In praise of mothering

How it changes us forever! This photo caught the moments in which I became a mother in my gut, in my heart. A physical and psychic sensation flooded my whole being. Feeling like Mother Earth herself, I was fiercely energized, ready to growl, pace, and protect as needed. This beautiful baby is now a man, with two grown Young brothers and his own fascinating daughter. And of course my mothering continues, with this season’s joys and challenges. Just as my own dear mom is still mothering me.

Mothers care for each other, too, sharing large and small happinesses and heartbreaks, with permission to “preach to the choir” as needed. The profound shift I experienced above included an amazed aha!–new solidarity with every woman in the world who has ever given birth with the intent to become what she suddenly must.

I’ve also known women and men who have mothered without being “mother”, women and men equally committed and engaged in selfless giving to another or others for some life-giving purpose. You know who you are. I’m in awe of the depth of your yes as a nurturing force on the planet.

So, today, here’s to mothering! Not to us, but to everything that mothering requires, teaches, and gifts us all with so extravagantly. Truly beautiful.


Teresa Young teaches private music students in Los Angeles and coaches savvy folks in accomplishing passion-based goals in healthy new ways. Clients include Boomers seeking fulfillment in the second half of life and GenXers and Millennials looking for meaning from the start. Teresa coaches by phone, in person, and via Skype outside the U.S.

On Music and These Men


I was raised on guitar, songs, piano,
and books, rather than rockers
my father didn’t approve of. In our house
it was traditional and folk
and only got as wild as Baez sings Dylan,
no small treasures. Plus all those piano lessons.
Before that, the facts are that my dad-maestro
had me playing baritone ukulele
and my sidekick brother singing
This Land is Your Land with me in harmony
as four and three year-olds.
And that I have become him.


Husband one turned me on to jazz, to fusion,
to Corea, Hancock, Zappa, Santana, to epic anthems
like The Lamb Lies Down on Broadway.
To birthing our own music-driven household.
My folks had forbidden me to marry
this longhaired drummer who still inspires me.
The rest is history. For a brief moment Continue reading

Laughing at Death and After

Over dinner with friends, somehow
how we’ll dispose of you after your death
becomes the conversation.

You painted into a wall
or onto individual canvases by all our friends
at a backyard gathering

is most memorable,
and awful. You throw down the gauntlet,
animated, upping the ante

with add-ons that I instantly block
from memory. Yet I get how this pleases you,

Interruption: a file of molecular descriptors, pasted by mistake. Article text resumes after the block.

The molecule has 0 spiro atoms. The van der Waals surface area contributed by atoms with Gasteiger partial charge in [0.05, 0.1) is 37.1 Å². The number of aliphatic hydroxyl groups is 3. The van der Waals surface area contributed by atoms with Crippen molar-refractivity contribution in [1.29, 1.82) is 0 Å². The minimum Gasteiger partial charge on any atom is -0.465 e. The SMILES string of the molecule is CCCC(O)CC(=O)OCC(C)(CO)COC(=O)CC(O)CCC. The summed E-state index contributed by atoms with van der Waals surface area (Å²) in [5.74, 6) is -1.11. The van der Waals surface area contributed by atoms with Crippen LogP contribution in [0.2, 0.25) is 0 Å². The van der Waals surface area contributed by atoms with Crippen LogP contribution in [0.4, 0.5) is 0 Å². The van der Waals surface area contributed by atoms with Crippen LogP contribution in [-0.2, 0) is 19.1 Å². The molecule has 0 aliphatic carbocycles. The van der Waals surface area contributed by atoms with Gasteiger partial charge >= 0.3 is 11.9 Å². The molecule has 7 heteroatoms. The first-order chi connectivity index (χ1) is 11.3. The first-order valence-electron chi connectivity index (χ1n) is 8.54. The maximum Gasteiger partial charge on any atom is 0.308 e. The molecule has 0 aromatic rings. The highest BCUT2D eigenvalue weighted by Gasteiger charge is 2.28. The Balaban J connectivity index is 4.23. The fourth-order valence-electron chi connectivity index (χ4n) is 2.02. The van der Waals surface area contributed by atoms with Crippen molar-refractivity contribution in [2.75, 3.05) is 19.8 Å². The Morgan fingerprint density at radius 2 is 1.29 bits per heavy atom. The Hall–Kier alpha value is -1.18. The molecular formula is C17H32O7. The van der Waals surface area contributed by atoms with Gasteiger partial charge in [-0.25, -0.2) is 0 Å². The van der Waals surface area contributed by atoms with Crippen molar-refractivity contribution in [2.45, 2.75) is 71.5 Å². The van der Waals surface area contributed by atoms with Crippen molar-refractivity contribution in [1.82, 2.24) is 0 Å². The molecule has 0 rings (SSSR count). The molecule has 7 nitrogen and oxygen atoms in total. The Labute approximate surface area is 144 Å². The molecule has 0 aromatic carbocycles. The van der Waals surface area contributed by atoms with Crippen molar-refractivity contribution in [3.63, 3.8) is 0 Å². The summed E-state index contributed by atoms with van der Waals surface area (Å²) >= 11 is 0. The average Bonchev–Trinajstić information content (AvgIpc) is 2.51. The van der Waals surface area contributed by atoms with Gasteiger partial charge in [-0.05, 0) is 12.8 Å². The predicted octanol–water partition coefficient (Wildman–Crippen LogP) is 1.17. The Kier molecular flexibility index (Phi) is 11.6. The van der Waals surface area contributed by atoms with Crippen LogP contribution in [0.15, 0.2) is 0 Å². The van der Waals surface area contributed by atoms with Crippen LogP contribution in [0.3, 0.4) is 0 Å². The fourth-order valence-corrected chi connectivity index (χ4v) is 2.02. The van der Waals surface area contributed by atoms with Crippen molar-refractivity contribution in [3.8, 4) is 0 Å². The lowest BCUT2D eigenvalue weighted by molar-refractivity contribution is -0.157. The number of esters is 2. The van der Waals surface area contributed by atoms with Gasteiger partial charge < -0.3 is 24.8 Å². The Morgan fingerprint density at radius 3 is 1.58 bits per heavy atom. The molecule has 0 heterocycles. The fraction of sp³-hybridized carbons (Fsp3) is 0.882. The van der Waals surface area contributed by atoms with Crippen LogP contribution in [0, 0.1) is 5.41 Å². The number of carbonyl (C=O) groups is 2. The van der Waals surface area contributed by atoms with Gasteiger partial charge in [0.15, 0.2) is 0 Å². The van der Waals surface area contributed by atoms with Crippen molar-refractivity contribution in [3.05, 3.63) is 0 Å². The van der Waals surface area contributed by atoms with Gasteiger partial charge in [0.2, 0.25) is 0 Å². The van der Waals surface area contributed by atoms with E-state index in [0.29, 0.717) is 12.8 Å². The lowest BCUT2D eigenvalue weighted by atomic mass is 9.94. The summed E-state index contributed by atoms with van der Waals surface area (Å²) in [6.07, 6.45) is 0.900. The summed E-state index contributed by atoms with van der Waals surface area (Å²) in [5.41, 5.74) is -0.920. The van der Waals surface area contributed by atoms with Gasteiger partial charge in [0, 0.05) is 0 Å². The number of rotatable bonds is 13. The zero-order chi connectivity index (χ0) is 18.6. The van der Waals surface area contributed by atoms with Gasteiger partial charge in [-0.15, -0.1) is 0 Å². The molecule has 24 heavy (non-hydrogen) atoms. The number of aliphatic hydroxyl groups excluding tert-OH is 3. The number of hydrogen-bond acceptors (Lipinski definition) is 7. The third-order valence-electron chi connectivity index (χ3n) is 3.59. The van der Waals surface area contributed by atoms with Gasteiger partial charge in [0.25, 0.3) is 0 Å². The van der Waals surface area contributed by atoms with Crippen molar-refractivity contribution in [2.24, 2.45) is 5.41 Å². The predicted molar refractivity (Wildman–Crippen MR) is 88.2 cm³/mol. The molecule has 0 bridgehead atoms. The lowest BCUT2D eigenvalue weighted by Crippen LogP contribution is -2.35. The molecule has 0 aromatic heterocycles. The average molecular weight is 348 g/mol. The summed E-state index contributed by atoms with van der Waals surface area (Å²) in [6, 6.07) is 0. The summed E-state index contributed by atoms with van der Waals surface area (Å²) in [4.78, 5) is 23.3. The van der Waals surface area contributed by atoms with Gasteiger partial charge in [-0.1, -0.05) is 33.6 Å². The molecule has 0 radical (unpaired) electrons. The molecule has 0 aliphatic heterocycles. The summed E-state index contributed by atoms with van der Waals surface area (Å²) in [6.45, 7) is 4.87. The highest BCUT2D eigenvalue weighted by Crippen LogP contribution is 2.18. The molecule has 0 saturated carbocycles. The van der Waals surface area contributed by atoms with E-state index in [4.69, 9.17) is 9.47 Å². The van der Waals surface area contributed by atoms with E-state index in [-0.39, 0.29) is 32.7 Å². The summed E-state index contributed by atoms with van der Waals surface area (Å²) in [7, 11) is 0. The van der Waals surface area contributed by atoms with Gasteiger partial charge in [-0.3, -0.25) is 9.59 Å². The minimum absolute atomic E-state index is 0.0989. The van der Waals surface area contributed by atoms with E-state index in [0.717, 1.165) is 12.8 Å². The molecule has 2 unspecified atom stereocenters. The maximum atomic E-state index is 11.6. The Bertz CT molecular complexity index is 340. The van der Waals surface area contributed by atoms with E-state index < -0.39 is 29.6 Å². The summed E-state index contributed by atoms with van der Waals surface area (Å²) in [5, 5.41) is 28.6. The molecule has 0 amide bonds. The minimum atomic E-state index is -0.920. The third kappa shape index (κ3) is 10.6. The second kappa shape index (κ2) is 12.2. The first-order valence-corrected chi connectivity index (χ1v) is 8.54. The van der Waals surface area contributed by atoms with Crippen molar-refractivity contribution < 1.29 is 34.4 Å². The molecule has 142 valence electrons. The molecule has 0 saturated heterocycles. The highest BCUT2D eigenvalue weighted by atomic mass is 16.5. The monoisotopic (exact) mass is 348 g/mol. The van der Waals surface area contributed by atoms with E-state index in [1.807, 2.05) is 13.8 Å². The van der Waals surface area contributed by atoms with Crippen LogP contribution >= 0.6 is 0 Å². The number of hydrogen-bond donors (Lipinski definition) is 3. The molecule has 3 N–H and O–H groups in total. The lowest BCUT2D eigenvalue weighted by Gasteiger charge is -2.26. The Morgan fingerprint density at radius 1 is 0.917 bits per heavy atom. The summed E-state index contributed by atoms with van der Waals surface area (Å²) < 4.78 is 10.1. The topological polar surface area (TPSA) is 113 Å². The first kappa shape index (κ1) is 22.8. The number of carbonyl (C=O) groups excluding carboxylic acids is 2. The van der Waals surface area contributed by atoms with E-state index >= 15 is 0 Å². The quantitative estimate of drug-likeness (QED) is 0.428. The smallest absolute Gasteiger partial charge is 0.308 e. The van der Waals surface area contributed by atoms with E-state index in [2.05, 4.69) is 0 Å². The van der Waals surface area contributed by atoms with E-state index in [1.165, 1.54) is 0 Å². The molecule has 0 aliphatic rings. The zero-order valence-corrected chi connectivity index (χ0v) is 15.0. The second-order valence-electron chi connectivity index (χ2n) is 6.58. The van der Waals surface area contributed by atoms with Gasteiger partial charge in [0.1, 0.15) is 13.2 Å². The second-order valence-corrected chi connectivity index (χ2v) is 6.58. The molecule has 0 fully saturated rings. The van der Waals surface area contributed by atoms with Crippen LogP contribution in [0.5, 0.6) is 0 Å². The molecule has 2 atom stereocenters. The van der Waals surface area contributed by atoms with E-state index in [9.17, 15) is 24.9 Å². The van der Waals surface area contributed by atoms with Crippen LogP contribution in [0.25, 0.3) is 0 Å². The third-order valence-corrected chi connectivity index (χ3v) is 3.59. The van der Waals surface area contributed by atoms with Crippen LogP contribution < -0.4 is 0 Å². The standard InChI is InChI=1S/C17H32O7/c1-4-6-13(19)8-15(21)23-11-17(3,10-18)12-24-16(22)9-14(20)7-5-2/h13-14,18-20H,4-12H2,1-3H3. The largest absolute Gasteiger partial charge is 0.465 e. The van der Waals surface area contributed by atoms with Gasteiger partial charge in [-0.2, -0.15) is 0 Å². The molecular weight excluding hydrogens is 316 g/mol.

laughing at death with good people,

a hedge against times
when things may not be funny.
So I’ll tell you this in the spirit of the evening:

paint party man,
I’ll never leave you, unless
I laugh after death before you do.


#29 of 30 poems in 30 days for National Poetry Writing Month, April 2017

Image by John Livzey

Something About a Flower

Out walking again
despite self-driven deadlines,
I discover another
and another
and another small sample
of simple
meets sensual,
of beautiful meets primal. Look.
So much of the natural world calls us
to what’s most
in us.

I’m working at simply seeing,
at just living
rather than curating night and day
like some interior designer
intent on what’s in the view finder
conforming to… what?
I’m learning to neglect
all my questions
and answers,
some new


#28 of 30 poems in 30 days for National Poetry Writing Month, April 2017

Image by John Livzey

Beautiful People

Old man watches us all over coffee
on the patio. Cragged face,
dapper hat, long gray hair
escaping its past,
dress shirt and pants,
phone on the table.
Scanning left and right,
he’s relishing everything.
I want what he knows.

Savvy young one stands
at that fraught juncture
between childhood and her exodus
outa there. So much life,
big dreams, ready anger as old rituals
and rules of family life chafe.
Change is coming.
Sky’s the limit.

Retail woman is impeccably
put together. Spring fashion model
whether she’s paid to be or not,
public artist, beautifier,
inspiritrix to some of us.
She shows no emotion at all
and that’s her call.
More power to her.

Immigrant master shoe and leather
designer’s shop is still named
for his brother who walked away
twenty years ago.
He speaks of old ills,
asks my heritage, tells stories
I don’t have time for.
I stay. What stories
will I tell someday?


#27 of 30 poems in 30 days for National Poetry Writing Month, April 2017